Macular edema is one of the leading causes of vision loss in patients with either central retinal vein occlusions (CRVO) or BRVO.  This edema is found to be due to hypoxia-induced upregulation of vascular endothelial growth factor (VEGF) that loosens endothelial tight junctions leading to increase in vascular permeability and deposition of exudative material. , Although, laser photocoagulation is considered the current standard of care, there have been attempts to reduce macular edema with other treatments such as intravitreal injections of triamcinolone acetonide, bevacizumab and ranibizumab, laser chorioretinal anastomosis, vitrectomy, and arterio-venous sheathotomy. ,,,,,,,,, Currently, however there is no universal approach. ,,,,,,,,,
To the best of our knowledge there are no peer review studies of combined therapy of anti-VEGF agents (specifically, ranibizumab and bevacizumab) and laser therapy in patients with macular edema due to BRVO. This study evaluates the anatomical and functional efficacy of intravitreal ranibizumab and intravitreal bevacizumab with standard laser treatment in patients with macular edema due to BRVO.
| Materials and methods|| |
This prospective, comparative study was performed at a tertiary eye care facility in India over a period of 12 months. This study adhered with the tenets of the Declaration of Helsinki. Inclusion criteria were, diagnosis of macular edema due to BRVO (non-ischemic), with baseline Snellen best corrected visual acuity (BCVA) in the study eye less than 6/12, central foveal thickness (CFT) on optical coherence tomography (OCT) greater than 250 microns, age greater than 40 years. All subjects consented to participating in the study. Patients were excluded if they had additional eye disease that could compromise visual acuity, ocular inflammation, intraocular surgery less than a month before presentation, uncontrolled glaucoma, prior treatments with laser photocoagulation or other intervention for macular edema due to BRVO. Patients who excluded if they were pregnant or did not consent to participate in the study.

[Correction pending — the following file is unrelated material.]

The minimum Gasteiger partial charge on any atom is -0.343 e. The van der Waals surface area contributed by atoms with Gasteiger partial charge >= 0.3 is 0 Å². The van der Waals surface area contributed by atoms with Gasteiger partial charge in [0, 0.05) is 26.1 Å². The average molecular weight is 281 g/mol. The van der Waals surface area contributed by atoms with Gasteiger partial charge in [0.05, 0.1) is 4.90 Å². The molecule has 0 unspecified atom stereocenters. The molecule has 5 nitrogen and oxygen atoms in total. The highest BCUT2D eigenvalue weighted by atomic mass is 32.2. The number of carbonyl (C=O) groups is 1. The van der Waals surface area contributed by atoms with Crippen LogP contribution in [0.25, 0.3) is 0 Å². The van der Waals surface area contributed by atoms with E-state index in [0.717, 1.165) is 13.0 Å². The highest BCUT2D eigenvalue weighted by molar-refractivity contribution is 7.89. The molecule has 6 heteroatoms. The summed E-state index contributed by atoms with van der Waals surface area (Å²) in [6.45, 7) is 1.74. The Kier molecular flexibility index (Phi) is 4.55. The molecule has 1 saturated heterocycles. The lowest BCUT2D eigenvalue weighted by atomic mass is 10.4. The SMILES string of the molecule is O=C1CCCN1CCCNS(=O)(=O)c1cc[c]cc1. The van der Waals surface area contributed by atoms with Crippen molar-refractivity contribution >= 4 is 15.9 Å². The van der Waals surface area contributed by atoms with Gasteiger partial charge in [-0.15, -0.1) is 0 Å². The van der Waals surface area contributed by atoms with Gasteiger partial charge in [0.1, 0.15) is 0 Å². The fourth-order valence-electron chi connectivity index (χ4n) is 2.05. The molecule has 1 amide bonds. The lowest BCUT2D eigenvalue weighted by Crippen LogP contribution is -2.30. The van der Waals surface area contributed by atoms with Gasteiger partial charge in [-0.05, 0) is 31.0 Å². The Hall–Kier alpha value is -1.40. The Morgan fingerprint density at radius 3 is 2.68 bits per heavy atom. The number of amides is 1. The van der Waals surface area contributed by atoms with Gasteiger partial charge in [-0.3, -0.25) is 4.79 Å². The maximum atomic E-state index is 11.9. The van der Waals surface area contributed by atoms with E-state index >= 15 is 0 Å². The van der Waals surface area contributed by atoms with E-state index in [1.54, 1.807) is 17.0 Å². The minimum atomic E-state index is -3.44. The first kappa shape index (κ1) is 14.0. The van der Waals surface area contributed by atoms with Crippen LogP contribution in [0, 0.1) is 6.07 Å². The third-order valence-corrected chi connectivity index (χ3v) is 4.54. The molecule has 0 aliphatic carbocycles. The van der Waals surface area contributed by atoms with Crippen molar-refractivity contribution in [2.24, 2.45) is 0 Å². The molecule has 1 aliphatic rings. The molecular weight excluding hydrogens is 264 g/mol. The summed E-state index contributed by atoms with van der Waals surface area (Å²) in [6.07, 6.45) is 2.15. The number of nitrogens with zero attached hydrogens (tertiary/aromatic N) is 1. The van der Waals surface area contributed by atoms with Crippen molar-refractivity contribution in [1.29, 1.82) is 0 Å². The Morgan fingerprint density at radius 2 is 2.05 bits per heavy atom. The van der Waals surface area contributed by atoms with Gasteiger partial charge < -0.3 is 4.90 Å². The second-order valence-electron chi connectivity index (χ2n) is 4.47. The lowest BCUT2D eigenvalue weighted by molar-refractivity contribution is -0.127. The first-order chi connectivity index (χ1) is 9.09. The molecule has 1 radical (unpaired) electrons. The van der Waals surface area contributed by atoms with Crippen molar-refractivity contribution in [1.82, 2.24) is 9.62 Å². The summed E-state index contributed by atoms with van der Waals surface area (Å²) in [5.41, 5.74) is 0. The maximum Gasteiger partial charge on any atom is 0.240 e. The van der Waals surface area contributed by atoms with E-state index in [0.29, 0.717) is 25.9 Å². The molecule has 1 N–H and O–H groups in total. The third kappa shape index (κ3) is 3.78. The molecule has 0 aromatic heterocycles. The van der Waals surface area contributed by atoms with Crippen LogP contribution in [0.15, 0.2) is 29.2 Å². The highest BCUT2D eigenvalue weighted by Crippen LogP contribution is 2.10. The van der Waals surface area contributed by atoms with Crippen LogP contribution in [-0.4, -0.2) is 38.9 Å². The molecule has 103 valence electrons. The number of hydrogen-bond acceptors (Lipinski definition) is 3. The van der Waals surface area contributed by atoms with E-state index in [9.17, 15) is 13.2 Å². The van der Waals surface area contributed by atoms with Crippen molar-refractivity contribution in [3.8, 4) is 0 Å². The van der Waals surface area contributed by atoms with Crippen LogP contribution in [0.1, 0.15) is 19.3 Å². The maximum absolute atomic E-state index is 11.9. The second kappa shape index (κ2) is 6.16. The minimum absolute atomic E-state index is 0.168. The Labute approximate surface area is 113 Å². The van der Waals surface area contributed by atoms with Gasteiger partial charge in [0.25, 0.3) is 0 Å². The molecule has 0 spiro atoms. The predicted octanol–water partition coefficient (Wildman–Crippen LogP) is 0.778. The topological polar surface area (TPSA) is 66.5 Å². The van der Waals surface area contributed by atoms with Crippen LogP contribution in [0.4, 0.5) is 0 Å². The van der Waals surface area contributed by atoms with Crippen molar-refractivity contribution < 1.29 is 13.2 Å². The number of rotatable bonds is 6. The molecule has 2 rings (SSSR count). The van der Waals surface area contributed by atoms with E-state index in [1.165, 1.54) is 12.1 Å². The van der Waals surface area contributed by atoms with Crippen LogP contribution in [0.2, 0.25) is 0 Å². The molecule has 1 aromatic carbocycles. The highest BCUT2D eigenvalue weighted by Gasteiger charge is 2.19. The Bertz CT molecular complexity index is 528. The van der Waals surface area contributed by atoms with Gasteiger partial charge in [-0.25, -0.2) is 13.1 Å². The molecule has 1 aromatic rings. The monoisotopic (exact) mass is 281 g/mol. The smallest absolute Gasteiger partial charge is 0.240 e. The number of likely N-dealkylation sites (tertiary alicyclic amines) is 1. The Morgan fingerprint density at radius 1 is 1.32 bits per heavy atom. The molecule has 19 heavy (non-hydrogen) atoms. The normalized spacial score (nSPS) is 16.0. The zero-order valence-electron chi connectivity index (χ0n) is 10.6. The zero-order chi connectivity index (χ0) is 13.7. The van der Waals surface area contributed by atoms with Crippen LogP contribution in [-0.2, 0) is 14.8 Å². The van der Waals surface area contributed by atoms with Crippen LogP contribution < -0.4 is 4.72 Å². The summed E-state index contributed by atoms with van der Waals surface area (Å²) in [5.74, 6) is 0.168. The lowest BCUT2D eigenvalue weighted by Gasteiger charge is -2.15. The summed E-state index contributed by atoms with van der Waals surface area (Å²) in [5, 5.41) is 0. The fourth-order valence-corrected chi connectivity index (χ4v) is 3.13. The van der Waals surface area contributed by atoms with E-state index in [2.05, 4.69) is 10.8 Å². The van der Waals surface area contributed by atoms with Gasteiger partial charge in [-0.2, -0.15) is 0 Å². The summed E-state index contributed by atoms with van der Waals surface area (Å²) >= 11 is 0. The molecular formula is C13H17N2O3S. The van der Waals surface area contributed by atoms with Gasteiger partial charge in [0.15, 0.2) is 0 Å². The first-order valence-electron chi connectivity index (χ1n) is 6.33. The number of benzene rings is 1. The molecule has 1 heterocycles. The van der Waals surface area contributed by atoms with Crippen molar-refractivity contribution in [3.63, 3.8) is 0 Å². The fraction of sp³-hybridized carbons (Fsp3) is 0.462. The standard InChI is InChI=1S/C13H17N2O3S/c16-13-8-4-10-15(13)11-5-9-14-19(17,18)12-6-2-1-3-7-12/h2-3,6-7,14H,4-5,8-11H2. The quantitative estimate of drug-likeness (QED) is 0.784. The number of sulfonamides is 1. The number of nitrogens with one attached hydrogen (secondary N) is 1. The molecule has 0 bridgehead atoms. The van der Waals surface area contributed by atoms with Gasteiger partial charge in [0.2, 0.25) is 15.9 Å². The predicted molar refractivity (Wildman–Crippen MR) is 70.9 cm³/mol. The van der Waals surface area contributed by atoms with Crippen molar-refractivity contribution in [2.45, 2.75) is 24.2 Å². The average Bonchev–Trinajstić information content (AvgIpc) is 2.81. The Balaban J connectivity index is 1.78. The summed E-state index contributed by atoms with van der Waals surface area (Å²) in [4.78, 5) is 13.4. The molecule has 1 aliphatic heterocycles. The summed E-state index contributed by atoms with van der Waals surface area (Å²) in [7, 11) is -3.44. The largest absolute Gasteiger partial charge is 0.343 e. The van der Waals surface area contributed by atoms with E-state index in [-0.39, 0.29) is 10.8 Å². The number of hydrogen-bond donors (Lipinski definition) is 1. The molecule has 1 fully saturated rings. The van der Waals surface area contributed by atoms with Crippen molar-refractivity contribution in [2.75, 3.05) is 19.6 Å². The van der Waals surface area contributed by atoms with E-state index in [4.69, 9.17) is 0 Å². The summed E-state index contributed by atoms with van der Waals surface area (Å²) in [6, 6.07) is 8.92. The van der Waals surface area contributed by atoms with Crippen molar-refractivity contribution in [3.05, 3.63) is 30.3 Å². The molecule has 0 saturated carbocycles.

Thirty eyes (30 patients) were included in the study. These patients underwent a thorough ophthalmologic examination, including measurement of BCVA with a Snellen chart, applanation tonometry, indirect ophthalmoscopy, slit lamp examination with + 90 D, fluorescein angiography (FFA), and OCT, (Model 3000; Carl Zeiss Meditec Inc., Dublin, CA, USA). The patients were randomized into one of three groups: Group 1 received a single intravitreal injection of ranibizumab (Lucentis; Genentech, San Francisco, CA, USA) (0.5 mg/0.05 ml) on Day 0 followed by standard laser treatment on Day 7; Group 2 received a single dose of intravitreal bevacizumab on Day 0 followed by standard laser treatment on Day 7 and; Group 3 received laser treatment only.